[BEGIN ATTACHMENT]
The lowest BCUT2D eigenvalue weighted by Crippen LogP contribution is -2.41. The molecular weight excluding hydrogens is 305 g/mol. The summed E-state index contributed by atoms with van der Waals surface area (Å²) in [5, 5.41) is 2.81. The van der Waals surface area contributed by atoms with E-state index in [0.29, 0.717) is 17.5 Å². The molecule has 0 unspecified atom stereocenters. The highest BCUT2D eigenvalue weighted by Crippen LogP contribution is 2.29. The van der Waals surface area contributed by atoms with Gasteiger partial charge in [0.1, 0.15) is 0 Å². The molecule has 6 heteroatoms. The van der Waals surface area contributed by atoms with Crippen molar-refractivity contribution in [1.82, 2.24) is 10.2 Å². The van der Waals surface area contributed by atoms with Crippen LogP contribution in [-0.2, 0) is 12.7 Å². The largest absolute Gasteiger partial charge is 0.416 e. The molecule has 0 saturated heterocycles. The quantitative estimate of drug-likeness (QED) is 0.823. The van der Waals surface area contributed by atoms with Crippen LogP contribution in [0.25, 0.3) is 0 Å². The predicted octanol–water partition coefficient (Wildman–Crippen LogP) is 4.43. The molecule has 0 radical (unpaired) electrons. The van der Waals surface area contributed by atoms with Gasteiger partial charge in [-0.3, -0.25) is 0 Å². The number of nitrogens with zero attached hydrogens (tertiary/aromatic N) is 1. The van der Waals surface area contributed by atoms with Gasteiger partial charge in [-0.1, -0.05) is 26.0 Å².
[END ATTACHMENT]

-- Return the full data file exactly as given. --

The lowest BCUT2D eigenvalue weighted by Crippen LogP contribution is -2.41. The molecular weight excluding hydrogens is 305 g/mol. The summed E-state index contributed by atoms with van der Waals surface area (Å²) in [5, 5.41) is 2.81. The van der Waals surface area contributed by atoms with E-state index in [0.29, 0.717) is 17.5 Å². The molecule has 0 unspecified atom stereocenters. The highest BCUT2D eigenvalue weighted by Crippen LogP contribution is 2.29. The van der Waals surface area contributed by atoms with Gasteiger partial charge in [0.1, 0.15) is 0 Å². The molecule has 6 heteroatoms. The van der Waals surface area contributed by atoms with Crippen molar-refractivity contribution in [1.82, 2.24) is 10.2 Å². The van der Waals surface area contributed by atoms with Crippen LogP contribution in [-0.2, 0) is 12.7 Å². The largest absolute Gasteiger partial charge is 0.416 e. The molecule has 0 saturated heterocycles. The quantitative estimate of drug-likeness (QED) is 0.823. The van der Waals surface area contributed by atoms with Crippen LogP contribution in [0.25, 0.3) is 0 Å². The predicted octanol–water partition coefficient (Wildman–Crippen LogP) is 4.43. The molecule has 0 radical (unpaired) electrons. The van der Waals surface area contributed by atoms with Gasteiger partial charge in [-0.3, -0.25) is 0 Å². The number of nitrogens with zero attached hydrogens (tertiary/aromatic N) is 1. The van der Waals surface area contributed by atoms with Gasteiger partial charge in [-0.1, -0.05) is 26.0 Å².